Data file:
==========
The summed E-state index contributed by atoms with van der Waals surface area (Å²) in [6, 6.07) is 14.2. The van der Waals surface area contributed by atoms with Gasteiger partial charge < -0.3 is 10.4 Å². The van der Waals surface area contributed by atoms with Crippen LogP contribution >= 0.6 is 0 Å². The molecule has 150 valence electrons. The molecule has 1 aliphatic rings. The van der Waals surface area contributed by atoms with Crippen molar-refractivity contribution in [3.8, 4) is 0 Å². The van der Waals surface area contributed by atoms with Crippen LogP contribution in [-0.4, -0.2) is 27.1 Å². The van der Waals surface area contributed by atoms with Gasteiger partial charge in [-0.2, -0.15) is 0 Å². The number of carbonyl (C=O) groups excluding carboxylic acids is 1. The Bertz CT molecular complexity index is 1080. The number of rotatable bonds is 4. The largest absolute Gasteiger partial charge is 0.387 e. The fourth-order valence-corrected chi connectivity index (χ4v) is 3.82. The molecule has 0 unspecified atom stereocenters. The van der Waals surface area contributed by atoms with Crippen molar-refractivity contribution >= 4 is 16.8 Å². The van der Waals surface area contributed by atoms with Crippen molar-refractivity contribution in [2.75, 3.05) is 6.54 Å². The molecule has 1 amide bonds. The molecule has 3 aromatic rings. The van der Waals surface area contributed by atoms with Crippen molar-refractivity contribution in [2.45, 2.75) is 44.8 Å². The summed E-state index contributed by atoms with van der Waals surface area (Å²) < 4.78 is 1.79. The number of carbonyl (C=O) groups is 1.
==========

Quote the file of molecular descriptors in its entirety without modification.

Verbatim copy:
The summed E-state index contributed by atoms with van der Waals surface area (Å²) in [6, 6.07) is 14.2. The van der Waals surface area contributed by atoms with Gasteiger partial charge < -0.3 is 10.4 Å². The van der Waals surface area contributed by atoms with Crippen LogP contribution >= 0.6 is 0 Å². The molecule has 150 valence electrons. The molecule has 1 aliphatic rings. The van der Waals surface area contributed by atoms with Crippen molar-refractivity contribution in [3.8, 4) is 0 Å². The van der Waals surface area contributed by atoms with Crippen LogP contribution in [-0.4, -0.2) is 27.1 Å². The van der Waals surface area contributed by atoms with Gasteiger partial charge in [-0.2, -0.15) is 0 Å². The number of carbonyl (C=O) groups excluding carboxylic acids is 1. The Bertz CT molecular complexity index is 1080. The number of rotatable bonds is 4. The largest absolute Gasteiger partial charge is 0.387 e. The fourth-order valence-corrected chi connectivity index (χ4v) is 3.82. The molecule has 0 unspecified atom stereocenters. The van der Waals surface area contributed by atoms with Crippen molar-refractivity contribution >= 4 is 16.8 Å². The van der Waals surface area contributed by atoms with Crippen molar-refractivity contribution in [2.75, 3.05) is 6.54 Å². The molecule has 1 amide bonds. The molecule has 3 aromatic rings. The van der Waals surface area contributed by atoms with Crippen molar-refractivity contribution in [2.45, 2.75) is 44.8 Å². The summed E-state index contributed by atoms with van der Waals surface area (Å²) < 4.78 is 1.79. The number of carbonyl (C=O) groups is 1.